Evaluating Treatment Options for Patients With Infective Endocarditis

When Is It the Right Time for Surgery?

Aneil Malhotra; Bernard D Prendergast


Future Cardiol. 2012;8(6):847-861. 

In This Article

Congestive Cardiac Failure

CCF is the most frequent complication and indication for surgery in IE.[8] The condition is observed in more than half of all cases and occurs more often when the aortic rather than mitral valve is affected (29 vs 20% respectively).[7] CCF also has the greatest impact on prognosis.[11,12] Studies from the 1970s and 1980s compared medical and surgical treatment of CCF complicating IE and demonstrated a consistent reduction in mortality after surgery from 56–86% to 11–35%.[33,34] Although no correction was made for underlying comorbidity, similar results were reported in two more recent Scandinavian studies[23,35] in which best results were obtained with early intervention within 1 week of presentation. Prompt intervention is important before severe or refractory hemodynamic deterioration occurs and valve surgery in CCF patients is associated with reduced mortality when compared with medical therapy alone.[4,13,19,20,36] This scenario is now the most common and clearest indication for surgery, being present in 72% of patients who underwent early intervention in a recent European series.[17] There is a significant decrease in mortality associated with early surgery in those patients with the strongest and most numerous indications for surgery.[30]

CCF is usually caused by severe aortic or mitral regurgitation which may develop acutely as a result of leaflet perforation or chordal rupture, or as a consequence of coaptation disruption. Rarer causes include intracardiac shunts from fistulating tracts, prosthetic dehiscence or valve obstruction by large vegetations.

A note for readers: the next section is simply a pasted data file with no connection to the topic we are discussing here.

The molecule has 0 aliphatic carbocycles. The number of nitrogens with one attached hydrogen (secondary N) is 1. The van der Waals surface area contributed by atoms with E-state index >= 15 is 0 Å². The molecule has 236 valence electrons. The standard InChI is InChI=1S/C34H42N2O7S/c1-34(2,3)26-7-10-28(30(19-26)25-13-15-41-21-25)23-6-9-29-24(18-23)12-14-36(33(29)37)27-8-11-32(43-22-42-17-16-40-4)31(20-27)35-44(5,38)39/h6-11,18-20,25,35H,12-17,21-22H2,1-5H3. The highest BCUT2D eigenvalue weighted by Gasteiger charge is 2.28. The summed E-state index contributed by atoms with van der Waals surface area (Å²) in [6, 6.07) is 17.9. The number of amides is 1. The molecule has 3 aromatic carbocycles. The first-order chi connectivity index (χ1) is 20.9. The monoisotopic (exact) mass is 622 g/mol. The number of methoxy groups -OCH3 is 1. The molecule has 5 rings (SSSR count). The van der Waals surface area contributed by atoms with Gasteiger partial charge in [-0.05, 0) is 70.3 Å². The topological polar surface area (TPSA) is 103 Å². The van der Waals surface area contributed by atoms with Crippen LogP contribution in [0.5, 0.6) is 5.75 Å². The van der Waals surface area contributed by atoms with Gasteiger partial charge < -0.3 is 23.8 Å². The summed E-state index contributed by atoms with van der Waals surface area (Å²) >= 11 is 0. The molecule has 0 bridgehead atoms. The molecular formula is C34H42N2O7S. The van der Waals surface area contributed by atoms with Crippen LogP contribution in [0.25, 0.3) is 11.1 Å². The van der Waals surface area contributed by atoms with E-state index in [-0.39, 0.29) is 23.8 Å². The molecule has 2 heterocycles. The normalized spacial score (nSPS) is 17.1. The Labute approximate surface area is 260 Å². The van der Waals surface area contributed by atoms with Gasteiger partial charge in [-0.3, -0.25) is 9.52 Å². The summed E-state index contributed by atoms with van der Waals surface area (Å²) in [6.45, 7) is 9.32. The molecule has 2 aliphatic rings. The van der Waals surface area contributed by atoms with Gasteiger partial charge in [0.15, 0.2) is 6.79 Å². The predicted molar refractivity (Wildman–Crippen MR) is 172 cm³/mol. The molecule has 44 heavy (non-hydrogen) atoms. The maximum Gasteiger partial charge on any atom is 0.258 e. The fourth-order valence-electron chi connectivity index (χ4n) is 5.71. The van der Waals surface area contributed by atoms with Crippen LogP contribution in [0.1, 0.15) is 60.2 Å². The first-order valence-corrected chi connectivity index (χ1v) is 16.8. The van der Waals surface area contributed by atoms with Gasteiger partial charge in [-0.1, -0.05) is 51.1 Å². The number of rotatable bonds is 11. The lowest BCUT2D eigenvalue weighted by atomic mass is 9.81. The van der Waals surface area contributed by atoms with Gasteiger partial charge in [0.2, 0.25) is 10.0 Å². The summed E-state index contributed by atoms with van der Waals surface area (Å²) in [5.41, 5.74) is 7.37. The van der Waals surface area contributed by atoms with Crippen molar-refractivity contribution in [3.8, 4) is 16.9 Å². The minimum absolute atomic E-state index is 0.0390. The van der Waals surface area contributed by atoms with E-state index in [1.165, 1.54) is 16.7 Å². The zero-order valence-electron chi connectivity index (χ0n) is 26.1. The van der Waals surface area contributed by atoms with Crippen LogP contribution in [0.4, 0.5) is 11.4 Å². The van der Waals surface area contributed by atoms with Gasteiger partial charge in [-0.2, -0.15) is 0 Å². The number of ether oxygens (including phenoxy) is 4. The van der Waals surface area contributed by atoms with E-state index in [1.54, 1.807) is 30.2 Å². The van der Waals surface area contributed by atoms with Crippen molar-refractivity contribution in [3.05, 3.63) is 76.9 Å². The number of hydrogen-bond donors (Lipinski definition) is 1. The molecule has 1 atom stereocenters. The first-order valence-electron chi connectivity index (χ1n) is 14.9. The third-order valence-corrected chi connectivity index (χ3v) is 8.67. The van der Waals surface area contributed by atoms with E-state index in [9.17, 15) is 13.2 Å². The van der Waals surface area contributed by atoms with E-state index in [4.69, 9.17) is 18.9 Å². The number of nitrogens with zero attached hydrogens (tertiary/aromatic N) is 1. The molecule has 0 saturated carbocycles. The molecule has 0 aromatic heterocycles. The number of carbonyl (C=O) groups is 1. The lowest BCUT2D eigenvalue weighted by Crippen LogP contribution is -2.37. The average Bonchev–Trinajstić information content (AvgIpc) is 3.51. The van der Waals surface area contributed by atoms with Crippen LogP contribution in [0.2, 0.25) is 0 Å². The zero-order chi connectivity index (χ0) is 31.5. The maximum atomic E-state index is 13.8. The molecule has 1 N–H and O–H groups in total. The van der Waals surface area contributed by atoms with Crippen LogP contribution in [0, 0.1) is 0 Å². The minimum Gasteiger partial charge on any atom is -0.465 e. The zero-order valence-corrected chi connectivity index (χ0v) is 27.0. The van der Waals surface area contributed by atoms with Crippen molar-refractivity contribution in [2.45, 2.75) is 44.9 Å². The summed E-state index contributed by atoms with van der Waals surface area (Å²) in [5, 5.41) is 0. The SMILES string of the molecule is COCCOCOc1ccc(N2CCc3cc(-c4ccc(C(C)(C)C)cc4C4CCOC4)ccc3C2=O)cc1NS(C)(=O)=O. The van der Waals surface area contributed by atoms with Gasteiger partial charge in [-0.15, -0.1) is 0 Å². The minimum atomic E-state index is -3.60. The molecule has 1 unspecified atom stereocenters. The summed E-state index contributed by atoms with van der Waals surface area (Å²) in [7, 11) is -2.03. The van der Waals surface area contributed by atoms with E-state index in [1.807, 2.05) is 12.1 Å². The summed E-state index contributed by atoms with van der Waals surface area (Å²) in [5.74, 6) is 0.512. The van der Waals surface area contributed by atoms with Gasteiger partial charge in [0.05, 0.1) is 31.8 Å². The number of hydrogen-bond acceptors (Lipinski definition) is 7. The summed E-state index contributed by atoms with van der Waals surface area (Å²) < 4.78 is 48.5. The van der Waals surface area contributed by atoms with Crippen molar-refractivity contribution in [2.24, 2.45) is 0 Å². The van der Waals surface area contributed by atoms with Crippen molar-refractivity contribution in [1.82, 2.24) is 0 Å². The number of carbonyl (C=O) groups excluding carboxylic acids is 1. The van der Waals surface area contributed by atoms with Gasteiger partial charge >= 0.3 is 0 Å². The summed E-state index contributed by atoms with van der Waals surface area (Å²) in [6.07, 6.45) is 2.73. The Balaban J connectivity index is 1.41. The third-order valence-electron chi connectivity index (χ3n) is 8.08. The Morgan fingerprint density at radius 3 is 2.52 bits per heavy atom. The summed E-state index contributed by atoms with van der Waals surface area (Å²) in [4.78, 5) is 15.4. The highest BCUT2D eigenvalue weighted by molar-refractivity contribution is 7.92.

Patients with CCF may present clinically with acute dyspnea, pulmonary edema and cardiogenic shock. Transthoracic echocardiography (TTE) will help evaluate flow velocities and deceleration times which are usually low and short, respectively, in the left atrium in mitral regurgitation and left ventricle in aortic regurgitation. TTE also helps quantification of the degree of valvular dysfunction and its hemodynamic impact.[37] Transesophageal echocardiography (TOE) is particularly useful in cases of valve leaflet perforation, secondary mitral lesions and aneurysm assessment and is nowadays indicated in virtually all cases of IE.[37]

Although surgery is indicated in those with clinical evidence of CCF complicating IE, there are other issues that ought to be considered. Patients with less dramatic presentations of CCF may respond to appropriate medical management with diuretics and after load reduction with vasodilators. There is no clear evidence to guide management of these patients and both cardiologists and surgeons are reluctant to subject patients to early surgery; intervention can therefore often be postponed to allow a brief period of antibiotic therapy under close clinical and echocardiographic observation. However, even mild CCF can insidiously progress despite appropriate medical therapy. Delayed surgery in these circumstances is associated with a substantial operative mortality[38] as a consequence of progressive cardiac decompensation and increasing secondary risks of IE.

In rarer groups of patients with well-tolerated valvular insufficiency and no other surgical indication, medical management under close surveillance can be recommended. This is a particularly suitable option for the elderly, frail patient with multiple comorbidities for whom surgery would be hazardous, or in the young female of childbearing age for whom valve replacement may pose a lifelong problem.